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Those Mc Mansions are built and sold for the same reason the Big 2.5 build pickups and Utes . Higher profit margins than cars that face too much competition to be sold for a premium. Ex-house framer turned alarm installer, I was disgusted by the shoddy work and matls. Those huge stair cases from Gone with the wind are the biggest waste of space. Cadillac Fins. Roof trusses make for a fast board-in compared to rafters and joists. and the total elimination of attic space
I totally agree with you Tony. The only way you'll find what you're looking for is to find a "real" house that was built in the 1950s. Real brick, real hardwood,etc. That's why we've rented as long as we have, we can't find that perfect mid-century house we dream of owning. As soon as the perfect one comes up for sale,it's bought immediately. We refuse to buy a cookie cutter piece of junk.
The home you wish to build has limited to no marketability especially if you're not in some sort of resort area where a buyer would consider the structure a second home. For an extreme example think about how marketable a passive house would be in your area. I'd say ZERO.

The biggest misconception about small homes is the assumption that people who lived in small homes in the past actually chose them over larger homes. Affordability was the issue then as it is today. Btw...There's a big difference between a 600 sqft house vs a 1200 sqft house.

A 2,000 sqft house isn't large. Homes over 3,000 sqft are typically considered luxury.

Square footage is cheap so it's the details which matter with regards to air sealing, insulation, HVAC design, etc. Size isn't primarily indicative of energy usage, it's occupant behavior. Theoretically you can build an 3,000 sqft house which uses less energy than a 800 sqft home. It'll cost you 4x to get there however.

Builders want to keep their crews busy. So a low margin build which is completed in a short period isn't worth their time.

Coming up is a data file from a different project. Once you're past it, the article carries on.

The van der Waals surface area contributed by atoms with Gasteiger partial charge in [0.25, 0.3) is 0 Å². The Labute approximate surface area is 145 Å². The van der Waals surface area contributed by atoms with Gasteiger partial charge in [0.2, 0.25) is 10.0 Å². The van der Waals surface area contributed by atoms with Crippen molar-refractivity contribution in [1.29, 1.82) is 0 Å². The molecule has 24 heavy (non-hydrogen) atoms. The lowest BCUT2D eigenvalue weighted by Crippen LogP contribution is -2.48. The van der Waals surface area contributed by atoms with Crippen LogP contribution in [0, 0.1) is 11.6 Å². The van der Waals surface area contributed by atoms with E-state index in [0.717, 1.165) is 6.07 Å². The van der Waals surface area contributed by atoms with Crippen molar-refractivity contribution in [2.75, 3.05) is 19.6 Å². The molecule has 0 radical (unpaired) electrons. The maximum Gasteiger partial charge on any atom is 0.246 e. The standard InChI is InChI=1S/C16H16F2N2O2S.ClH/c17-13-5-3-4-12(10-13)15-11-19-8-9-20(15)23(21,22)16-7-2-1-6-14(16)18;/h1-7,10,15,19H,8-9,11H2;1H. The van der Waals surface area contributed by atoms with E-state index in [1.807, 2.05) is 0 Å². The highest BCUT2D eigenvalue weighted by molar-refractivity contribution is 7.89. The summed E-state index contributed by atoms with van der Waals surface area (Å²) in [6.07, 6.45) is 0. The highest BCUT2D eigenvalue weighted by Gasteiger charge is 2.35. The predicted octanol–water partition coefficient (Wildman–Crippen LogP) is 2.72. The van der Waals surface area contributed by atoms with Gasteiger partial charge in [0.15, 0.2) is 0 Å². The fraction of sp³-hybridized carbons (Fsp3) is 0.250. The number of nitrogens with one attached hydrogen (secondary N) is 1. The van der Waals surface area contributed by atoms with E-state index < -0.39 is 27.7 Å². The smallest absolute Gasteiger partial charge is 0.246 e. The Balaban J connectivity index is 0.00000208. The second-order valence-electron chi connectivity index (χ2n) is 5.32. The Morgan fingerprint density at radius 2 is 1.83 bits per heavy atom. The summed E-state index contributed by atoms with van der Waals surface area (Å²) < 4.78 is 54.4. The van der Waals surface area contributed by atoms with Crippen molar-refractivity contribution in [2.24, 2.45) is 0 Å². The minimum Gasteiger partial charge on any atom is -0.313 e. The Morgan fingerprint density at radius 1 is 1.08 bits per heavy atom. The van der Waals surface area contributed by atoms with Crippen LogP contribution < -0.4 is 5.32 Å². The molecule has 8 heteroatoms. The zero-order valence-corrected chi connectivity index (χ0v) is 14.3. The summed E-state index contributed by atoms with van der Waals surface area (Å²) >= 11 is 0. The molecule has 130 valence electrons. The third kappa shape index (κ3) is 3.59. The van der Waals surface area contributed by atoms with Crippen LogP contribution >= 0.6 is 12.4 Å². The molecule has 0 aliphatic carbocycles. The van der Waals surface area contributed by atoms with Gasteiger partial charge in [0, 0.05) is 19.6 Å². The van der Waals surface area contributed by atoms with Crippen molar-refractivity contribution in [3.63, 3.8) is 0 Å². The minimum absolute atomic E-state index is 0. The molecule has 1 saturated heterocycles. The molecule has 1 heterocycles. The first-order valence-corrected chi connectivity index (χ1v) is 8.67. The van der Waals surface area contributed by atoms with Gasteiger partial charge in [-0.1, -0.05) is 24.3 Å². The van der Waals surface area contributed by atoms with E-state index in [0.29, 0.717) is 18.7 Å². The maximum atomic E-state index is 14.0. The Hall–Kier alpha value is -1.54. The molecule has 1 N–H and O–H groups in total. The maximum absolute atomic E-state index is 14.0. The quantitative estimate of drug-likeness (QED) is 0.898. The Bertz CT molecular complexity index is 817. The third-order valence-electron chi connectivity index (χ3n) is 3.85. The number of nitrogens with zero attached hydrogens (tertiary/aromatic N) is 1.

There's no commonly accepted definition of "living responsibly".

Production homes will last 30-40 years, they just might not be as comfortable and energy efficient as they could've been. There's nothing magical about older homes. They typically were built with too much wood, were drafty and consequently huge energy hogs. They only "lasted" because they were so drafty that routine wetting would easily dry out.
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Cost per square feet can be the same or lower for a mid-size house vs a smaller one. You have raw over head cost for both like gas line, sewer, etc... hook ups, HVAC still needs runs, driveway, etc... So a 1000 sq/ft house is not much cheaper to build then a 1500+. But one will sell faster on average and at a higher profit margin.
Stupid question but what is preventing you from buying a lot and putting your dream house on it? Is there some weird zoning law that states a minimum SqFt? Or are no contractors willing to take on such a small project?
In my area most sites legally mandate a 1500sqft first floor, meaning that is the smallest home you could possibly build assuming no basement or 2nd story.
What compounds the frustration is most lots are 1/10th an acre and setbacks are growing 30ft +

This law changes combined with the town demolishing low income housing and the fact there is work here (at the moment) is driving up housing and property taxes on old 100 year old dives.
When I've seen these factors in the past it results in a market collapse and more slum lords buy up housing expanding blite.

If you want to build a small home you need to change laws or buy an antique that meets your requirements or move to an area without legal issues.
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Originally Posted by Eddie
Probably the same reason some people buy large pickup truck for driving themselves around town. EGO is the reason. Ed